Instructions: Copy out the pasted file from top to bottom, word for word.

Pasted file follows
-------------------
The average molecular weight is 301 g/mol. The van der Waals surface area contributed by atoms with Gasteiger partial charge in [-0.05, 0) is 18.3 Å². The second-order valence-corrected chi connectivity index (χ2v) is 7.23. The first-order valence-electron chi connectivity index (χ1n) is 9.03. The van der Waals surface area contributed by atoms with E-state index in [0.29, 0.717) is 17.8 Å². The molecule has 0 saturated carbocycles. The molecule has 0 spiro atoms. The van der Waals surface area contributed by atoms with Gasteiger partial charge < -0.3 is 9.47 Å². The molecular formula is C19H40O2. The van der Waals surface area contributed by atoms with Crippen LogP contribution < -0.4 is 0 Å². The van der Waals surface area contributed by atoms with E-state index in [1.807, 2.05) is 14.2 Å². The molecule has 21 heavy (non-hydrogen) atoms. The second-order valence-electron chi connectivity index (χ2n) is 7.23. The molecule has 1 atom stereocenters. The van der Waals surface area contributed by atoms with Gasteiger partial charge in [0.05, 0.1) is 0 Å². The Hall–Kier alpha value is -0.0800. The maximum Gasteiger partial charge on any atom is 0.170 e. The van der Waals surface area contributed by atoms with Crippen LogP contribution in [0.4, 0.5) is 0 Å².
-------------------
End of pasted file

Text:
The average molecular weight is 301 g/mol. The van der Waals surface area contributed by atoms with Gasteiger partial charge in [-0.05, 0) is 18.3 Å². The second-order valence-corrected chi connectivity index (χ2v) is 7.23. The first-order valence-electron chi connectivity index (χ1n) is 9.03. The van der Waals surface area contributed by atoms with E-state index in [0.29, 0.717) is 17.8 Å². The molecule has 0 saturated carbocycles. The molecule has 0 spiro atoms. The van der Waals surface area contributed by atoms with Gasteiger partial charge < -0.3 is 9.47 Å². The molecular formula is C19H40O2. The van der Waals surface area contributed by atoms with Crippen LogP contribution < -0.4 is 0 Å². The van der Waals surface area contributed by atoms with E-state index in [1.807, 2.05) is 14.2 Å². The molecule has 21 heavy (non-hydrogen) atoms. The second-order valence-electron chi connectivity index (χ2n) is 7.23. The molecule has 1 atom stereocenters. The van der Waals surface area contributed by atoms with Gasteiger partial charge in [0.05, 0.1) is 0 Å². The Hall–Kier alpha value is -0.0800. The maximum Gasteiger partial charge on any atom is 0.170 e. The van der Waals surface area contributed by atoms with Crippen LogP contribution in [0.4, 0.5) is 0 Å².